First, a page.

It sucks that Ms. Lacey won’t make through the school year. I saw it like a movie in my head after Christmas break when she started wearing her engagement ring. A head-on crash on the thru-way. I’ve been wracking my brain to figure out what I can do to keep it from happening. The problem is, if I tell her, she’ll think I’m crazy and stop being my friend. Maybe I got it wrong. It won’t happen. Or it won’t happen to her. I wish I could believe that.
It’s Saturday morning, and Maureen, my sort of but not really grandma, since we’re not related by blood, says I have to clean my room.
“The smell is terrible! I can hardly breathe in here.”
I’m lying on my bottom bunk, trying to read; she’s standing in the doorway. “So don’t come in.”
“Clean it, or I’m cutting off our cable TV.”
Why didn’t she say that in the first place? You’d think someone who’s already raised three kids, two and three-quarters since my Mom didn’t make it to twenty-one, would be better at this enforcing the rules shit.
Okay, so it’s pretty messy in here. Layers of crap everywhere. I can’t see the floor but usually I don’t have to. Clothes, empty cans, food wrappers, ditched notebooks, CDs, magazines, stuff I pick up outside, mostly rocks. Whoa! My missing Marvel Classics’ Superman and Spiderman comics! I thought I threw them out by mistake. The six, all classics and worth money, still in their individual plastic sleeves. I put them on my top bunk for safekeeping. Crunch. Oh shit, I just cracked the glass on the framed photo of me sitting on my real grandma’s lap. The two of us smiling like we have a secret. Out of all of ‘em, Gran was the only one who know how to act like a mom and now she’s gone too. I’ll just ditch the frame and stick it under my pillow.
Things are getting tense between Maureen and me cuz it’s getting harder for me to fake it. Every time I do something weird at school, the principal calls her and she finds me a new shrink, whose job it is to make me stop acting crazy.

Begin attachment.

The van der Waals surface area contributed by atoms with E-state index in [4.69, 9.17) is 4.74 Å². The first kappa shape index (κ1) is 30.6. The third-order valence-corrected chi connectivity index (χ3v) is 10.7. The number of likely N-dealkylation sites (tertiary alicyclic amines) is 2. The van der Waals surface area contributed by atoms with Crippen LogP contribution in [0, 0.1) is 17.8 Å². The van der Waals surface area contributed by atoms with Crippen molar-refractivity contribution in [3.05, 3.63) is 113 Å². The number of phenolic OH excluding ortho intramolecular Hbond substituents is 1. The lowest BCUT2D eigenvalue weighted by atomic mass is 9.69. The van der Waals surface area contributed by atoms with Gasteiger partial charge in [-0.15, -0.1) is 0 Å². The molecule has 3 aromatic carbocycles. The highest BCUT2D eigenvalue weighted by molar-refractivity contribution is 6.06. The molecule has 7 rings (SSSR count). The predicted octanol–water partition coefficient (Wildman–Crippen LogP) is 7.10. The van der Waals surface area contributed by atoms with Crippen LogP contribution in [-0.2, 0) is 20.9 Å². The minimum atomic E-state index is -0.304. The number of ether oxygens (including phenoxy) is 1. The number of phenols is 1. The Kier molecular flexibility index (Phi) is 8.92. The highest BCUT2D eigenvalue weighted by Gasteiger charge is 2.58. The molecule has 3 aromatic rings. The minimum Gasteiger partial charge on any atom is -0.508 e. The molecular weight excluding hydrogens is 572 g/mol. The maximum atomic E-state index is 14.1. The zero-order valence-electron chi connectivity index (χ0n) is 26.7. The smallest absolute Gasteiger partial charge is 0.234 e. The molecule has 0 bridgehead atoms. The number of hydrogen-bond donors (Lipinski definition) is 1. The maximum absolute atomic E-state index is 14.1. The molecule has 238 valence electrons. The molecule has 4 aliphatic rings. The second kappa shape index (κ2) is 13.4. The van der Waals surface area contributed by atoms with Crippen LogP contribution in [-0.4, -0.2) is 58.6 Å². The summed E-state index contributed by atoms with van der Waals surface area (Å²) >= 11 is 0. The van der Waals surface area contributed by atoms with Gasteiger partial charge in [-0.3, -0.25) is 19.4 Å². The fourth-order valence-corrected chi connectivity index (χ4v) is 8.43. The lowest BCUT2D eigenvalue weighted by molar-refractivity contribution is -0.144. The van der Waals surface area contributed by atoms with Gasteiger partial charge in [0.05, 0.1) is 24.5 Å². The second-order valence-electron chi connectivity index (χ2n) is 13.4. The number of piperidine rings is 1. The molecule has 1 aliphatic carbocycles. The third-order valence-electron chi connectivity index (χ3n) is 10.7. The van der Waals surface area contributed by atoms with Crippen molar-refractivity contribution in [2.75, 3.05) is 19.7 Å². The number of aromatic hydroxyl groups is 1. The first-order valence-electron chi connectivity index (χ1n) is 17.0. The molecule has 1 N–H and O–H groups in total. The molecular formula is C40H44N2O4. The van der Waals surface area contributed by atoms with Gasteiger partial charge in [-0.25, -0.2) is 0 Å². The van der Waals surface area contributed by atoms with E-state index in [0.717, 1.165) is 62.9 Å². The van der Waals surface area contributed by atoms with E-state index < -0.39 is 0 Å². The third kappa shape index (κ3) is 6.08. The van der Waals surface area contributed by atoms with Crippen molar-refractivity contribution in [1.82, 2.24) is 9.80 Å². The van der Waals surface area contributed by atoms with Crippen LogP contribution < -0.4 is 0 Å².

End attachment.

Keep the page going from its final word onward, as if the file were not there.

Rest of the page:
The latest thing they’re all riled up about is me not wearing shoes, inside, outside, anywhere. Like I told them, I need to feel my feet on the ground, and I can’t with shoes on. So what’s the big deal? I doubt any of them get it because they all respond the same way, nodding and telling me they hear me. Then, as if I didn’t just tell them the shoe thing is non-negotiable, they gripe about broken glass, nails, insurance, winter weather, blah, blah, blah. Mrs. Principal say if I don’t wear shoes on school grounds, she’ll suspend me, so it’s turned into a cat-and-mouse game where I carry flip-flops in my backpack and put them on when I spot her or one of her spies.
Maureen says I have until Monday morning to clean my room or she’ll call the cable guy.
I’m lying flat on the bottom bunk weighing the pros and cons of doing it versus not. I don’t care if she grounds me. I have no friends. Keeping cable TV is probably a good enough reason to do it. No more Beavis and Butt-Head or X-Files. And not just because those are my favorite shows. Having the TV on helps me drown out the voices. If the screen goes quiet or black, they can’t get to me so easily.
Nobody knows about the super-sized rats who come around when I’m home. So far, they haven’t shown up anywhere else. They talk to me like low-life adults, tell me I’m an ugly piece of shit, say I’m one of them, and I don’t belong with humans.